By Bella Wigley
Fast fashion has been widely criticised in recent years due to its lack of sustainability and unethical production processes, both socially and environmentally. And while you might be familiar with the guilt of shopping at Primark, these criticisms are often not extended to the higher end of the industry. But luxury brands shouldn’t be let off so easily. There has been media attention on luxury clothing brands lately, condemning them for the practice of burning or dumping unsold clothing at the end of the season. In a world that is becoming increasingly aware of environmental impact, these methods to ensure brand exclusivity seem outdated and, frankly, unacceptable. Yet, despite the media’s spotlighting of this damaging practice, it is far from outlawed.
One of the most notable companies to come under fire is Burberry, after it was revealed that they were responsible for burning over £28 million of excess clothing, accessories and perfume in 2017. This was in an effort to curb brand dilution. Since then, Burberry have made considerable effort to be more green; recycling and donating clothes and fabric where possible. This includes a scheme where unsold clothing is donated to unemployed women as a way to help them prepare for job interviews and the world of work.
Ultimately, this much needed change stemmed from the fact that people outside the industry were aware that these actions were taking place. Along with the access to facts, media attention, eco-campaigners and consequent customer awareness lead to the criticism which was a catalyst for Burberry’s more ethical business model. However, while this progress appears promising, there is a disheartening amount of brands that aren't following suit, and the practice of burning products is still commonplace. Just how commonplace remains a mystery, and it is this culture of secrets which lies at the heart of the fashion industry’s problem.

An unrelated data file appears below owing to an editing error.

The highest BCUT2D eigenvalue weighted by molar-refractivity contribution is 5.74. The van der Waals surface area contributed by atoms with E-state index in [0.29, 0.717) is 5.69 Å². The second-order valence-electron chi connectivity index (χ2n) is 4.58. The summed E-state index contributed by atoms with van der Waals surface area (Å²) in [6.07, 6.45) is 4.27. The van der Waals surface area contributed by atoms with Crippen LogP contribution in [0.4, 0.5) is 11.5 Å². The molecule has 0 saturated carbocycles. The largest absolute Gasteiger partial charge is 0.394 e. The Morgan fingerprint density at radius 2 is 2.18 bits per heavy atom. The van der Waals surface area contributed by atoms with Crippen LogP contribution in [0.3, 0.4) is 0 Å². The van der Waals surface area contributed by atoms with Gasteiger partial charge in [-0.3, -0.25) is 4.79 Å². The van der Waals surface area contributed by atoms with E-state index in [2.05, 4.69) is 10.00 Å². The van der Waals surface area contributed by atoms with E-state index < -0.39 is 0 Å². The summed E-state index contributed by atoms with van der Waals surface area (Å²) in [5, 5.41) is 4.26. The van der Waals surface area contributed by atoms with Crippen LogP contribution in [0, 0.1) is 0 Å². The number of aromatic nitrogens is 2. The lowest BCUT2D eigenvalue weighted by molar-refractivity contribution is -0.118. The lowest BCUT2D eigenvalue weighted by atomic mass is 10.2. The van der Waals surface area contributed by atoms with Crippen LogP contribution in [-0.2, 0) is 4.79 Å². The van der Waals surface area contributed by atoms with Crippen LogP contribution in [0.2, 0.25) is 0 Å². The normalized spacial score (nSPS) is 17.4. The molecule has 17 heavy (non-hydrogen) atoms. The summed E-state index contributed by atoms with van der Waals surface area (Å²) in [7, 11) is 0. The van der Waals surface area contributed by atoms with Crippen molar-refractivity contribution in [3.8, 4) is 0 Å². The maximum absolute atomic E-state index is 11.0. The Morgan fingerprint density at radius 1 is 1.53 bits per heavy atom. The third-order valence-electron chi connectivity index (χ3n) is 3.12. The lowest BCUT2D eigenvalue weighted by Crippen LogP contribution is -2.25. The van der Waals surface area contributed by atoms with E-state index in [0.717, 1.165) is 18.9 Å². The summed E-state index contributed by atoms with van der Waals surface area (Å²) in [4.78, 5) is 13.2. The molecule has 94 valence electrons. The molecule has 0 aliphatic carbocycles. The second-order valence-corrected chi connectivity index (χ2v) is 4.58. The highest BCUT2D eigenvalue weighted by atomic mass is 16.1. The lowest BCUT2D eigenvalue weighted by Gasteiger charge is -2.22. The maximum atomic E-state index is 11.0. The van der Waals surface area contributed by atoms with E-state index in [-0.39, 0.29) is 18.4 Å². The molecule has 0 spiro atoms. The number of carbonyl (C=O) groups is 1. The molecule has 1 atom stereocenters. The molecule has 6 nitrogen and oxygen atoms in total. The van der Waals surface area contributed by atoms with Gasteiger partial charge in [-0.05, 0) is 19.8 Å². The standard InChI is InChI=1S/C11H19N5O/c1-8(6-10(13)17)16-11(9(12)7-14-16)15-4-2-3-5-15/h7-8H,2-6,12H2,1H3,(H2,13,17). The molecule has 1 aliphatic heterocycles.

In 2019, Fashion Revolution’s transparency index revealed just how little the majority of well known labels know or are willing to share about their garment making process – on average brands scored a mere 21% for transparency on a points based system. Fashion Revolution try to hold these labels to account by asking how, where and who made our clothes - honesty about the garment process doesn’t just refer to the end of the line, the waste and impact on environment. There is a social responsibility too, across the whole production line. The events of 2013 highlighted this, when over a thousand garment factory workers were killed while working in unsafe conditions as a result of the Rana Plaza building collapse. When events like these happen, so awful and monumental, it should spark change. And yet, seven years later, the financial impact of the coronavirus on Bangladeshi workers, leaving over one million without jobs, shows that this problem of social negligence is still prevalent and happening today.
Though most of the labels associated with Bangladeshi sweat shops are high street, these incidents raise questions for the fashion industry across the whole spectrum, from fast fashion to luxury. Where are our clothes being made? Are the working conditions acceptable? How much waste is produced? These queries too often go unanswered. But, it is important that we don’t stop asking.
As consumers, we should be demanding that our favourite brands publish and make accessible information about their garment making process, from raw materials suppliers to processing facilities to what they do with their waste. This doesn’t necessarily ensure ethical production, but it is the first step in the right direction and allows for issues to be picked up and challenged. Without transparency, there is no room for change. It is inexcusable that there is still such a lack of clarity for consumers within the fashion industry. Both socially and environmentally it is high time that the fashion industry take some responsibility, and we can too - by asking them for it.